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Wednesday, April 16, 2014

Risk: A Bittersweet Necessity

Describe a time when you lost money. (Serendipity Bible 10th Anniversary Edition, page 1473)..

I was about five years old.  Our family lived in Okeechobee, FL.  Mother, Daddy, my brother and I were in a remote area fishing off the side of a bridge. I was fishing with a cane pole.  The cork bobbed on the dark water.  Suddenly the cork went under and I pulled hard on the pole and landed a bream.  The fish seemed huge at the time, but was no match for the awesome pride I felt.

That, of course, is a memory I would not have if Daddy had not been willing to risk that I might come home that day dejected from never getting a bite.  Looking back, it was well worth the risk--especially since it had a happy conclusion.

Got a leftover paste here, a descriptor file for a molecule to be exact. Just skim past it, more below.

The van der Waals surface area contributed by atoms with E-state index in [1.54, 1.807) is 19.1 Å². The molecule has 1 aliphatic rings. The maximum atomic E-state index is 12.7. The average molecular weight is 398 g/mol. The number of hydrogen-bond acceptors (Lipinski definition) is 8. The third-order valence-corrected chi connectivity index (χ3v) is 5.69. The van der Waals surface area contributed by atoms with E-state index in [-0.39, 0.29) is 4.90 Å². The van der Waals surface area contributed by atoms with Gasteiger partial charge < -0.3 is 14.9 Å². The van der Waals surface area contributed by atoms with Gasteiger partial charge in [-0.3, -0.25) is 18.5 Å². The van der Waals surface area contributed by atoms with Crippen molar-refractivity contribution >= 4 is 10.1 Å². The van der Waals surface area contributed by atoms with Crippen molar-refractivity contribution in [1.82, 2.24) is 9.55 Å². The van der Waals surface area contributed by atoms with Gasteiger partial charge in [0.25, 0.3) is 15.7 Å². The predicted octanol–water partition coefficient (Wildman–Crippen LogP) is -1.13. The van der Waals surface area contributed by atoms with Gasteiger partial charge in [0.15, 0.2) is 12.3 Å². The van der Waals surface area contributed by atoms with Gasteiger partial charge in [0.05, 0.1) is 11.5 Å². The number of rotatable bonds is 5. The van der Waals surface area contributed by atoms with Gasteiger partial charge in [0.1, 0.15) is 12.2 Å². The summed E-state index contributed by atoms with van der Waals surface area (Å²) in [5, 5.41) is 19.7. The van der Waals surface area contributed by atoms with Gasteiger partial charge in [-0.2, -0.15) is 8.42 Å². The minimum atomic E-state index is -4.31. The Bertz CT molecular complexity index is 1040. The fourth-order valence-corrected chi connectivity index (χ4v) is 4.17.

Years later I put a sizable sum in the stock market.  I remember the confidence with which I invested.  I had immense confidence that the tech stock would provide me with awesome capital growth.  I distinctly remember having high anxiety that the buy transactions might be delayed a few moments and I miss out on a major move upward.  A few months later the stock market sank to historic lows and I incurred major losses.  No doubt everyone that buys a lotto ticket is equally confident that the ticket purchased will cascade returns.

I have over the years spent a small fortune on education--not really knowing for certain if I would pass or fail--or if I should get the degree, if it would pay off tangibly or intangibly.  Yet on campus on a crisp fall morning I was confident that education would reap unspecified rewards and with joyful emotion I enrolled in classes.

This is bittersweet for confidence alone does not eliminate risk--no matter how filled with optimism and certitude we are. Yet without confidence we would never push forward and create fresh realities.

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